Pfizer's COVID pill will be tested in hospitalized patients

Scientists will look into whether Paxlovid reduces the risk of death among patients admitted to hospitals.



In a major British trial, Pfizer's oral COVID-19 therapy will be studied as a possible treatment for patients hospitalized with the illness, scientists announced on Monday, as cases surge in some parts of the world. The RECOVERY trial, the world's biggest randomized study of prospective COVID-19 medicines, will evaluate Paxlovid across hospitals in the United Kingdom, which has previously approved the drug for early-stage treatment. "Paxlovid is a promising oral antiviral drug, but we don't know if it can improve survival of patients with severe COVID-19," said Peter Horby, a professor at the University of Oxford and joint chief investigator of the RECOVERY trial. The researchers want to see if Pfizer's Paxlovid reduces the risk of death among COVID-19 patients who are admitted to hospitals.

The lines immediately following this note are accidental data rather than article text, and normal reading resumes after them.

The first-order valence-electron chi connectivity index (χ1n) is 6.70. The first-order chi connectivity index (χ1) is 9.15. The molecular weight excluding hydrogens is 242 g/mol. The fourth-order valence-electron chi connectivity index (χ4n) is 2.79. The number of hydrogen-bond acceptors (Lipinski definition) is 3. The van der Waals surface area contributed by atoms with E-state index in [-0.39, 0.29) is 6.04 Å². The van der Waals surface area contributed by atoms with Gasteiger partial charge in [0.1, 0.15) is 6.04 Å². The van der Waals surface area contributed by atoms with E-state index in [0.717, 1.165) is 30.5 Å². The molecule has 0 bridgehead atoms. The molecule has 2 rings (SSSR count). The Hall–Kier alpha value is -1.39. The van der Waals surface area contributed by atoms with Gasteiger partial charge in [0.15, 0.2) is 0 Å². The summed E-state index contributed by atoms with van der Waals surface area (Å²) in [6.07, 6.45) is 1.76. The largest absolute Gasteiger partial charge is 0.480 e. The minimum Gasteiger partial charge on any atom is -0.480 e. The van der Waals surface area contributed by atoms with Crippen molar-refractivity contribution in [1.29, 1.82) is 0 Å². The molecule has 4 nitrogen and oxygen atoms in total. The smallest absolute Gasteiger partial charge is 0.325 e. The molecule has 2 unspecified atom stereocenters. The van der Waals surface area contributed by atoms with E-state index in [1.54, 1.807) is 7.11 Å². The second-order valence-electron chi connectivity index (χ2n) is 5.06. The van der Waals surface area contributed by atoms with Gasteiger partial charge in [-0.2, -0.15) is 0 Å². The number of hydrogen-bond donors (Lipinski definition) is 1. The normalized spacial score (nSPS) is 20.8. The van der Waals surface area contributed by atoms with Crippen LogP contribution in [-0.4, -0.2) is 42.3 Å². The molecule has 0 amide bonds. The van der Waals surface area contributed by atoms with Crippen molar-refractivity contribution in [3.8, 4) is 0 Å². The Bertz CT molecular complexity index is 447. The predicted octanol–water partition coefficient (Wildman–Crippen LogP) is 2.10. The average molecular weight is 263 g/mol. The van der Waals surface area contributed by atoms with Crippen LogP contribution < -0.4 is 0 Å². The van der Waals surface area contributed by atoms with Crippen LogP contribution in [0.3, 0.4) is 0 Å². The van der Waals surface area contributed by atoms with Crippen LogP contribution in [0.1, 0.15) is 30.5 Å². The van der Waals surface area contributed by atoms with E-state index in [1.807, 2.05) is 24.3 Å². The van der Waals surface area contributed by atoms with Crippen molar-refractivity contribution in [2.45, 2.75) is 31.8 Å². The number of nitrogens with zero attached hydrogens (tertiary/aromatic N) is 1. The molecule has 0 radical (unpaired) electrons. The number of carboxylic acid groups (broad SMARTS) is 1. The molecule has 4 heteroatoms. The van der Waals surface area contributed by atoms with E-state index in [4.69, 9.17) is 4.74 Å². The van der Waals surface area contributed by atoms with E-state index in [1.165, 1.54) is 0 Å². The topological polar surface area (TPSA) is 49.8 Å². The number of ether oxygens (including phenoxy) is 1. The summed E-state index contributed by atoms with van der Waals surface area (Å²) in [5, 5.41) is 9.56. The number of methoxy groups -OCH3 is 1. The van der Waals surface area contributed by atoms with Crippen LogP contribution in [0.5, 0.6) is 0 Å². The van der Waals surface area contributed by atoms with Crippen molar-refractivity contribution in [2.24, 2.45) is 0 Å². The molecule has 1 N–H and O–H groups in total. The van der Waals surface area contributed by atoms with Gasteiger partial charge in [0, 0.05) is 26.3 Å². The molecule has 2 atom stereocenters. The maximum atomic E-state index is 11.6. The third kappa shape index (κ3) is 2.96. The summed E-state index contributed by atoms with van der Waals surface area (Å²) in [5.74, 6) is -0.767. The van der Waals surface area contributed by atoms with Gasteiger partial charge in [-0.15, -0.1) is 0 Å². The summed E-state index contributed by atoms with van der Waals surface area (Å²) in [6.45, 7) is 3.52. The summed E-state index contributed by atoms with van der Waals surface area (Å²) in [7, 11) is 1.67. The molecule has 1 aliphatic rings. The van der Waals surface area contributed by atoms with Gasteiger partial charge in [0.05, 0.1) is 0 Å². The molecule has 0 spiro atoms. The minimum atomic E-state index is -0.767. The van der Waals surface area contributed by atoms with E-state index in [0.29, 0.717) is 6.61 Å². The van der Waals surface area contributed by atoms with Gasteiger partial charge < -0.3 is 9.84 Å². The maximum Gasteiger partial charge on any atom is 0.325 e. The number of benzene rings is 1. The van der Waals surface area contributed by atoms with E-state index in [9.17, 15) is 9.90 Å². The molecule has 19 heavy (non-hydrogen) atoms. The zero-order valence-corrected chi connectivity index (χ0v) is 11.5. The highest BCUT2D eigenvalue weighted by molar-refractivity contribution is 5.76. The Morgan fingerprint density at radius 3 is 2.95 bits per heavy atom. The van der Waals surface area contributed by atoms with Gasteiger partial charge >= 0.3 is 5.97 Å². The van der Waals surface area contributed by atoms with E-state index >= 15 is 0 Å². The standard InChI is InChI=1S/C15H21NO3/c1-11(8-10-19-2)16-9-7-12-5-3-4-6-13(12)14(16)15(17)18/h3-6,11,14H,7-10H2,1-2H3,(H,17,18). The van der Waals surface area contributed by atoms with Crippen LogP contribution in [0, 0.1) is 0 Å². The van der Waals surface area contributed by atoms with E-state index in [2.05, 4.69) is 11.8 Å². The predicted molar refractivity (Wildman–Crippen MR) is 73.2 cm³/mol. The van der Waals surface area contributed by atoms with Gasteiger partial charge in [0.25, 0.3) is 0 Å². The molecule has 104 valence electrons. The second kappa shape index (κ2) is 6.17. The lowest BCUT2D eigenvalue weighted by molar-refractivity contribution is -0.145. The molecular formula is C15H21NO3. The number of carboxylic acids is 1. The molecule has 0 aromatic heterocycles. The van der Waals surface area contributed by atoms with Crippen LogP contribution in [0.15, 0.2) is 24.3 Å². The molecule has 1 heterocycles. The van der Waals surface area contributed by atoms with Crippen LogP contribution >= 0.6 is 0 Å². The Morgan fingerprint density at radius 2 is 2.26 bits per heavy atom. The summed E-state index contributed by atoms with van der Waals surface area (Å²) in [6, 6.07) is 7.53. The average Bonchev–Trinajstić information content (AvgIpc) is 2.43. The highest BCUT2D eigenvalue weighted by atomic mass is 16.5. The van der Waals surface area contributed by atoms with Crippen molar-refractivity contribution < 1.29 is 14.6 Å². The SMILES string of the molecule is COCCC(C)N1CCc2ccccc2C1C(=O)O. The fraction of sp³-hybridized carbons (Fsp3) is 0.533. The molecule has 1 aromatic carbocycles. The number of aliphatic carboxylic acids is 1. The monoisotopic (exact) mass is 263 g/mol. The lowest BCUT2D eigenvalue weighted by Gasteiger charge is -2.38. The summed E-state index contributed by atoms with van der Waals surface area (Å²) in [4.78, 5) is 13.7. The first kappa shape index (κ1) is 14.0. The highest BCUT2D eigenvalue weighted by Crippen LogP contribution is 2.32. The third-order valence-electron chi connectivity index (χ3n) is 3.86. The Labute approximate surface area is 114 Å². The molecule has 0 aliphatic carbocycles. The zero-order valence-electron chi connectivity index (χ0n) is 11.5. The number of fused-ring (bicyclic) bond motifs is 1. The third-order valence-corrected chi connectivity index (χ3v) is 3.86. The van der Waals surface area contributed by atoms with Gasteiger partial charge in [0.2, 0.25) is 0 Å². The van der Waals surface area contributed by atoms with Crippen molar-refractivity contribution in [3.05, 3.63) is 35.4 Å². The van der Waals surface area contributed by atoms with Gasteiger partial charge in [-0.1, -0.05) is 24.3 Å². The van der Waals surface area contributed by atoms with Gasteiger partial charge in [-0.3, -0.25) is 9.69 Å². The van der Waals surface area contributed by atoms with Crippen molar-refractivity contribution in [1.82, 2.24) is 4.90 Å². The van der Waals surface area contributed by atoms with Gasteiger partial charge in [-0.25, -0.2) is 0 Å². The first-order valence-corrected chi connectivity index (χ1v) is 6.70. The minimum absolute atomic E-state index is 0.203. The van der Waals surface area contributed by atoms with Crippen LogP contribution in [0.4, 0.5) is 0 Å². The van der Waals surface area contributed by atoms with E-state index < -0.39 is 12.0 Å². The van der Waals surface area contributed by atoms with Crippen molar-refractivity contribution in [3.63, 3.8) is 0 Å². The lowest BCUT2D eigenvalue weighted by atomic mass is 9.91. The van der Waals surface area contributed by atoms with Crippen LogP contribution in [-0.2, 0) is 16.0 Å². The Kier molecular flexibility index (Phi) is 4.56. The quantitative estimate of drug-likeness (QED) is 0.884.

The trial began examining a competitor COVID-19 pill from Merck for hospitalized patients earlier this year. RECOVERY, which is led by the University of Oxford, will look into whether Paxlovid shortens hospital stays or minimizes the requirement for a mechanical ventilator. Paxlovid belongs to the protease inhibitor class of drugs, which are now used to treat HIV, hepatitis C, and other viruses. It works by preventing the virus from replicating. Pfizer, which is currently studying Paxlovid for use in children, has predicted that Paxlovid will generate more than $20 billion in sales this year. In a "significant breakthrough" in the pandemic, scientists behind the RECOVERY study in 2020 demonstrated that dexamethasone, a steroid, was able to save patients' lives.